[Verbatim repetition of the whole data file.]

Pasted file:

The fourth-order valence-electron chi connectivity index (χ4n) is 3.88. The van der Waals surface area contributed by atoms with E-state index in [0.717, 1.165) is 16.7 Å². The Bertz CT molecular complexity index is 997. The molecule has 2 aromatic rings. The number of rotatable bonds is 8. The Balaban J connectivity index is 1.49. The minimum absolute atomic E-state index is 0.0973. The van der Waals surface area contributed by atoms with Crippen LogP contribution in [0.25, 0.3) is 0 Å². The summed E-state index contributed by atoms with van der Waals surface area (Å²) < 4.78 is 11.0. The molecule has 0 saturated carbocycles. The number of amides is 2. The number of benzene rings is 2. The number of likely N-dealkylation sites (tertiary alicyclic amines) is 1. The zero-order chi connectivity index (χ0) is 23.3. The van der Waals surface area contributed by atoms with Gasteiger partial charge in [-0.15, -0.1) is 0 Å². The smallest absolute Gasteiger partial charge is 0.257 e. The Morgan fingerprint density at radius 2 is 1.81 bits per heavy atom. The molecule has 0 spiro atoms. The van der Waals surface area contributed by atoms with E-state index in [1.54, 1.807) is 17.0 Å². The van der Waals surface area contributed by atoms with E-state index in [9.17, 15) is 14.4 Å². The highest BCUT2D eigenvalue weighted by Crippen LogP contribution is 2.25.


The fourth-order valence-electron chi connectivity index (χ4n) is 3.88. The van der Waals surface area contributed by atoms with E-state index in [0.717, 1.165) is 16.7 Å². The Bertz CT molecular complexity index is 997. The molecule has 2 aromatic rings. The number of rotatable bonds is 8. The Balaban J connectivity index is 1.49. The minimum absolute atomic E-state index is 0.0973. The van der Waals surface area contributed by atoms with Crippen LogP contribution in [0.25, 0.3) is 0 Å². The summed E-state index contributed by atoms with van der Waals surface area (Å²) < 4.78 is 11.0. The molecule has 0 saturated carbocycles. The number of amides is 2. The number of benzene rings is 2. The number of likely N-dealkylation sites (tertiary alicyclic amines) is 1. The zero-order chi connectivity index (χ0) is 23.3. The van der Waals surface area contributed by atoms with Gasteiger partial charge in [-0.15, -0.1) is 0 Å². The smallest absolute Gasteiger partial charge is 0.257 e. The Morgan fingerprint density at radius 2 is 1.81 bits per heavy atom. The molecule has 0 spiro atoms. The van der Waals surface area contributed by atoms with E-state index in [1.54, 1.807) is 17.0 Å². The van der Waals surface area contributed by atoms with E-state index in [9.17, 15) is 14.4 Å². The highest BCUT2D eigenvalue weighted by Crippen LogP contribution is 2.25.